Wednesday, July 25, 2007

BWI- Breastfeeding While Ignorant

World Breastfeeding Week is almost once more upon us. My Breastfeeding Committee is hard at work on a breastfeeding health fair that a local community clinic will host. I'm sad to report that we didn't get all the usual support and assist that we usually do with these events because this year's event is being held in a Black neighborhood. Even though I knew this would happen, I'm still disappointed. The lactation consultant on our committee had a terrible time getting other LCs to sign up to do educational seminars because they didn't want to go into THAT neighborhood (the one I just happened to grow up in). The really sad irony is that the neighborhood underwent major restoration several years ago from an influx of city dollars and is beautiful with restored parks and boulevards. The clinic itself is a showpiece with a new building and sculptured grounds. I hate fighting battles within battles. Everyone agrees that the rates of breastfeeding for African-Americans suck, but this is what you get when you try to engage folks in the problem. Last year we brought an AA breastfeeding advocate to town to speak to folks about the situation of low breastfeeding rates. But I guess her message has already been forgotten.

4 comments:

Sage Femme said...

ugh. that sucks so much.

just further compounds the theory that natural homebirth and breastfeeding is something that only middle to upper middle class white women do. (where the hell are our midwives of color? women from poor communities? oh yeah, they can't afford the $36,000 it costs for an education! midwifery really is a classist profession)

I feel so sad about stuff like this.

Laborpayne said...

Strangely enough,
Your words warm my soul. I was just talking to the program director of a hospital based teen mom support program. Her program underwrites a CNA program (that is free to the teen moms if they want to do it). I asked her about bridging that program (so the all the future midwives and nurses aren't stuck at the CNA level) and she says its in the works! That truly made my day, and speaks to your point. I'll be watching her program to see how many of those CNAs make the leap to LPN then RN and hopefully beyond. So many black women who aspire to healtcare professions only get as far as the CNA level. Those bridges need to be put into place. Thanks for your empathy, Sage.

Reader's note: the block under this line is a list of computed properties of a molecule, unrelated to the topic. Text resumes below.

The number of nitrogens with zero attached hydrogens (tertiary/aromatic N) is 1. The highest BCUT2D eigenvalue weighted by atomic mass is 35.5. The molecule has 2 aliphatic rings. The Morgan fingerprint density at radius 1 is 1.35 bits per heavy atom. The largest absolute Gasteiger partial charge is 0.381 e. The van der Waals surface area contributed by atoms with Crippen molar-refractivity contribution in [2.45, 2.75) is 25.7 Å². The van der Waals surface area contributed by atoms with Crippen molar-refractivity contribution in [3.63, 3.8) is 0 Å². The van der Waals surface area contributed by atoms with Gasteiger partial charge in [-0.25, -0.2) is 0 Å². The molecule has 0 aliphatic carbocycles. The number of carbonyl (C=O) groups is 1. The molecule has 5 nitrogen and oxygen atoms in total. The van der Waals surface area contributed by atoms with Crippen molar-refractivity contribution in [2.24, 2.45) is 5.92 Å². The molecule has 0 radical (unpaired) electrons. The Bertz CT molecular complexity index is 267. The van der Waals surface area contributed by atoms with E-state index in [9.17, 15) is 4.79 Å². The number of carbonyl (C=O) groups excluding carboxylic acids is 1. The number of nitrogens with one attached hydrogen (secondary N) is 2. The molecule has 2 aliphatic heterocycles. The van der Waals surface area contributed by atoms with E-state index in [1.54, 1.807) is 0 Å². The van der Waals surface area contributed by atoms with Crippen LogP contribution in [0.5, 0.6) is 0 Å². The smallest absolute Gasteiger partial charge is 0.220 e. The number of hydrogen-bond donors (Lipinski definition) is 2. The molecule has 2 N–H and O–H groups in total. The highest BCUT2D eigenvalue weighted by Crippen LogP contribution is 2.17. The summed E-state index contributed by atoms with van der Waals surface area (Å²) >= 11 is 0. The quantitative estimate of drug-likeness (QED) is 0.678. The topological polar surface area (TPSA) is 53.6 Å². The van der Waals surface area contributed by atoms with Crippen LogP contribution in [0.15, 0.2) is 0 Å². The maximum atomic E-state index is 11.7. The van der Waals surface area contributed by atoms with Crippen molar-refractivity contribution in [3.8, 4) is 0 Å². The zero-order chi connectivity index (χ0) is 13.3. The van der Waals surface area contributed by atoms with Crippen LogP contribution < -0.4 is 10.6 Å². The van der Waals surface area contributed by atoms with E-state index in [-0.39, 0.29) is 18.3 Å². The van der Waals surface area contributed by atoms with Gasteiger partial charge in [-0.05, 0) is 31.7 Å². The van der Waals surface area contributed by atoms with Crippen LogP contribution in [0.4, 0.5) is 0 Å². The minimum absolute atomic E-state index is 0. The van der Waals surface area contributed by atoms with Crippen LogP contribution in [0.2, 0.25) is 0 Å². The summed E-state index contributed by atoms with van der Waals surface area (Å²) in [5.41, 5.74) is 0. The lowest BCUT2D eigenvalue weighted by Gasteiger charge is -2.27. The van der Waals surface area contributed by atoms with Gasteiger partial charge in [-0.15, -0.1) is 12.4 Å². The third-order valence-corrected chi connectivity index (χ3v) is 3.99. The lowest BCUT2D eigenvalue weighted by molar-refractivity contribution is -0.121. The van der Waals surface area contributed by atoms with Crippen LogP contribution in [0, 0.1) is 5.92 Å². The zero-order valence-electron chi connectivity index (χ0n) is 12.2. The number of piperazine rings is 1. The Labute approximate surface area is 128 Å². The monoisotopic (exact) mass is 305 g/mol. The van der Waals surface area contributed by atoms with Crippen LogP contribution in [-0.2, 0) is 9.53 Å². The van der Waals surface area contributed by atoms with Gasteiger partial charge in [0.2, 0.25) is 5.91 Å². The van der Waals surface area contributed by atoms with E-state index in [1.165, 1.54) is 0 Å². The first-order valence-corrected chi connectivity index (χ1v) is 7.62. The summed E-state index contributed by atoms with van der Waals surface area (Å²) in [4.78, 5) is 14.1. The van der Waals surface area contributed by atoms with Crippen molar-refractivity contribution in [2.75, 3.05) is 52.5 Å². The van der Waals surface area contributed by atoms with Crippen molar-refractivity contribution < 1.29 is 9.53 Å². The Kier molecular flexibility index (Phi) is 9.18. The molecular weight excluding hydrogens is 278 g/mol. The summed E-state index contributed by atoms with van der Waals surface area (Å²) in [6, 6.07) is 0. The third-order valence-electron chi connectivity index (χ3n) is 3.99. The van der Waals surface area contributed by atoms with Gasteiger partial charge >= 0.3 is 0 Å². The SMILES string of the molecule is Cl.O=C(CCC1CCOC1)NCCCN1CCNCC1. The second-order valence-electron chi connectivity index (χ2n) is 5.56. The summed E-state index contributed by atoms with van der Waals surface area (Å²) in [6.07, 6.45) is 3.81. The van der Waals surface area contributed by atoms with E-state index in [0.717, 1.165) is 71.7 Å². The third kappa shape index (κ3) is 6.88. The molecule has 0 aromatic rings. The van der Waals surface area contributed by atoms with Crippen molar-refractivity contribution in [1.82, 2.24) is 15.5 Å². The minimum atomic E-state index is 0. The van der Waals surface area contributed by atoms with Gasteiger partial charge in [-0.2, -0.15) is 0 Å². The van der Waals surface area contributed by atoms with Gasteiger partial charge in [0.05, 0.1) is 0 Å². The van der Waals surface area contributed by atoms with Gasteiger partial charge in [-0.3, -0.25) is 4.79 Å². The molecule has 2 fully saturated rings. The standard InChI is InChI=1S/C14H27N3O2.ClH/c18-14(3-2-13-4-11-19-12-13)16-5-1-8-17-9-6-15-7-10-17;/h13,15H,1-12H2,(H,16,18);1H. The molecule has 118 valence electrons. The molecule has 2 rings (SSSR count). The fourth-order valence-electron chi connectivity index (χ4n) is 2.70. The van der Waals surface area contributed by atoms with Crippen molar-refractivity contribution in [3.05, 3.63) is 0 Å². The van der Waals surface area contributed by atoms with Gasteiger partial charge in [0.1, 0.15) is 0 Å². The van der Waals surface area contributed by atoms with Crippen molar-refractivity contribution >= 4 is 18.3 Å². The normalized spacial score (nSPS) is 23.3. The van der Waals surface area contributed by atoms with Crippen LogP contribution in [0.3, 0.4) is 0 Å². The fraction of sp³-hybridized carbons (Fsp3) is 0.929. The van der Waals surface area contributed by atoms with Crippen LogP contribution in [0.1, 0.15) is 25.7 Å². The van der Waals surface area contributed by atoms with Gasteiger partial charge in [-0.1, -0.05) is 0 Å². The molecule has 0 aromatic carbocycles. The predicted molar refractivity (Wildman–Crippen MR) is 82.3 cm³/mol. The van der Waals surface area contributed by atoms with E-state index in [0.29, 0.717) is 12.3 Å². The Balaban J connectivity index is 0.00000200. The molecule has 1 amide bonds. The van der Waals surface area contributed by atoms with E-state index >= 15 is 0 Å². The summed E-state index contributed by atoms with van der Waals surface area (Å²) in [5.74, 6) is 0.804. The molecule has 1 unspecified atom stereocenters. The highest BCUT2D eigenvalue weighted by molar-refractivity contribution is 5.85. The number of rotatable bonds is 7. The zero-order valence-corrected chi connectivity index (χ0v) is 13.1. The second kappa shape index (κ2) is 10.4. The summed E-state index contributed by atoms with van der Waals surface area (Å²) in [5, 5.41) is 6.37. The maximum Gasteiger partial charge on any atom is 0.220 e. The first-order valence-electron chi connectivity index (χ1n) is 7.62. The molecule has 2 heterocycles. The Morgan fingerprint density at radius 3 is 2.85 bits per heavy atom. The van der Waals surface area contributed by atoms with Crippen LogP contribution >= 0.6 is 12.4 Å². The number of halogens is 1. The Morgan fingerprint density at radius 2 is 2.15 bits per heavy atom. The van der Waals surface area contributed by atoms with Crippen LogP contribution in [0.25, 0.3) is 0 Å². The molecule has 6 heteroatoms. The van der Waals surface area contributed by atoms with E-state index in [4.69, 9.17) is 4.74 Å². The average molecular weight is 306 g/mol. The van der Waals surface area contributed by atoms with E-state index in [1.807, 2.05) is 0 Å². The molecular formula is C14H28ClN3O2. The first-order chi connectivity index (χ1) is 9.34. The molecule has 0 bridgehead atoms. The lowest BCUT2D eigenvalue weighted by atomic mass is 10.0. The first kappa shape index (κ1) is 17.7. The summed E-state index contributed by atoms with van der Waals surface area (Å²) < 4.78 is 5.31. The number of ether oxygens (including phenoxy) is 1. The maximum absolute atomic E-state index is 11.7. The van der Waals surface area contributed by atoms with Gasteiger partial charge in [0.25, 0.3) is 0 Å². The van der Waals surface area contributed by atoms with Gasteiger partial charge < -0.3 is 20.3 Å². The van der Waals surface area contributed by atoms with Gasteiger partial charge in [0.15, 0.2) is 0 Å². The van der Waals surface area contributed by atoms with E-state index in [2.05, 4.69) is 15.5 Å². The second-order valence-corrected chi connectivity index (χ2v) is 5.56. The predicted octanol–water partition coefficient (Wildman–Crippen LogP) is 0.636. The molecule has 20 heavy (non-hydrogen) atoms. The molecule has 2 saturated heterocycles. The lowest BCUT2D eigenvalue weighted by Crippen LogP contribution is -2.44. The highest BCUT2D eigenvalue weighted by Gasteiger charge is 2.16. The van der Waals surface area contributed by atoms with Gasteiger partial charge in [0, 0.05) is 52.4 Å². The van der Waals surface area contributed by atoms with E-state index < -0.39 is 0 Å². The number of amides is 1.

kris said...

with my 2cd baby i tried so hard to nurse him, i wanted to so much, but i had no support. i gave up, i didn't even know where to look for it, it wasn't offered at the hospital. after i became more educated in the birthing community i wondered if it had anything to do with my lower income insurance at that time. i had read so many magazines and things that talked about lactation consultants and i thought they would be at the hospital and they would send info home with me, and come visit me to see if we were doing well. i got none of that. i had a conversation very similar to this last year with an upper middle class white friend who had all kinds of support and i thought then too, it was my income and my neighborhood. never voiced it b4 tho...

way to help bridge the gap!!

Laborpayne said...

excellent point Kris,
so many problems that beset the women I'm talking about are more economic than racial politics for sure. Teen moms get second class treatment no matter what their color- and no one expects them to breastfeed either so there's not much investment...
I'm sorry you didn't get what you needed from your healthcare facility- the exact same thing happened to me with my first baby 29 years ago. I tried so hard to nurse my baby but gave up after two weeks and cracked bleeding nipples.